Sold houseA great book to add to your library is Jeffrey Gittomer’s The Little Red Book of Selling. It is a little book that gives short and sweet answers to many questions sales people have about selling. I love his philosophy of selling – because it mirrors my own! – that the best selling has nothing to do with high pressure or manipulation but everything to do with understanding the buying motives of the consumer.

The only way you will ever be able to understand your buyer is to ask questions and more questions and more questions. The more you find out about your buyers, the easier it will be to sell them the home they really want to buy.

Think a moment, on average, how many questions do you ask in a typical sales presentation? Try to keep a rolling tally of the questions you ask. At the end of the presentation, ask yourself if you discovered everything you needed to know about your prospects: buyer characteristics, timeline, hidden move motives such as family or health, financial capability, downpayment monies or cash, pre-qualified for mortgage, size and floor plan preference, schools, community desires, distance to work. Chances are, at the end of your evaluation, you will find that you could have used more questioning. Always ask more questions.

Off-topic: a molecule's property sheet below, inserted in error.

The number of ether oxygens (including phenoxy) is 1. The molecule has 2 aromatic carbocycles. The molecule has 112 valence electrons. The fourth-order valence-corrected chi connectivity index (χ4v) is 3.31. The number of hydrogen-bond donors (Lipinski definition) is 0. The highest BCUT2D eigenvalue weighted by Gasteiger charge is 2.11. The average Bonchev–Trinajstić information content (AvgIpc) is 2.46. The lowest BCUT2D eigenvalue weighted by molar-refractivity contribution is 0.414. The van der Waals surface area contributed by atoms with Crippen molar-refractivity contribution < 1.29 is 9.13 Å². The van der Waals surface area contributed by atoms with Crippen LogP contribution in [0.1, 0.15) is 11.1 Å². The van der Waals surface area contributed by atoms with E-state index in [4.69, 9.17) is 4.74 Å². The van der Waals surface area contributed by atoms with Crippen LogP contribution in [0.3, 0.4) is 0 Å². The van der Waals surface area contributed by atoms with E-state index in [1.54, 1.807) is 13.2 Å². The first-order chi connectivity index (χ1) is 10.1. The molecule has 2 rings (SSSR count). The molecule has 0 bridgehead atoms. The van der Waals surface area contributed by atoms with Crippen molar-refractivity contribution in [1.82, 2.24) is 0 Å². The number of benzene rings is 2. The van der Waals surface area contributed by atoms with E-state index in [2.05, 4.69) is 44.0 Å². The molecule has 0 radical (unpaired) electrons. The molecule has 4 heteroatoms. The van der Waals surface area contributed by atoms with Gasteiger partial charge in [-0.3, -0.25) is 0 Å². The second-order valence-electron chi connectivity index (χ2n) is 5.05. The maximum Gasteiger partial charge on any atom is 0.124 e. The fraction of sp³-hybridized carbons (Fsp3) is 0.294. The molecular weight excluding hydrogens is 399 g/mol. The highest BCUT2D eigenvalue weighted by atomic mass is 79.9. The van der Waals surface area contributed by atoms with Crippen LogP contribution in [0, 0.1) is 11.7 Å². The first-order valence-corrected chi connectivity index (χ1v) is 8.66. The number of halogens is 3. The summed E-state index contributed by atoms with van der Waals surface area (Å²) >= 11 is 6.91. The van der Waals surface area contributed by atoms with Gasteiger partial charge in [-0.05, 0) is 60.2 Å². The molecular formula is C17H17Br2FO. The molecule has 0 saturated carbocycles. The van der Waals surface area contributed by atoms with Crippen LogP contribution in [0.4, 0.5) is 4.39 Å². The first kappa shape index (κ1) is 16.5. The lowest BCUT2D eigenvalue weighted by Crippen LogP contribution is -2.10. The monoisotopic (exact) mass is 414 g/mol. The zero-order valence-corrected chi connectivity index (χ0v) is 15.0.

Remember the rule: Ask more questions than information you give out. Make it a 2 for 1 rule – I will ask two questions for every one pieceĀ of information I give out. Watch and see if your closing doesn’t improve.

Questions are the sales professionals best friend. You will earn more money for asking the right questions than for knowing the right answers. Intelligent questions allow you to:

  1. Identify clearly the type of prospect with which you are dealing.
  2. Qualify early in the selling process the “go” or “no go” profile which can be an efficient time saver.
  3. Understand the buyer’s current situation such as agenda, hot button interests, and buying stage.
  4. Establish the necessary rapport or comfort level, that is vital for effective communication.
  5. Determine the decision making process and who is instrumental in its processes.
  6. Uncover significant shortfalls or strong suits between you and the competition.
  7. Reinforce credibility and breed confidence by demonstrating a concern for the prospects’ well being.
  8. Encourage a rock solid information flow based on plain and honest dealings.

“Successful people ask better questions, and as a result, they get better answers.” ~Tony Robbins

“Judge a man by his questions rather than his answers.” ~Voltaire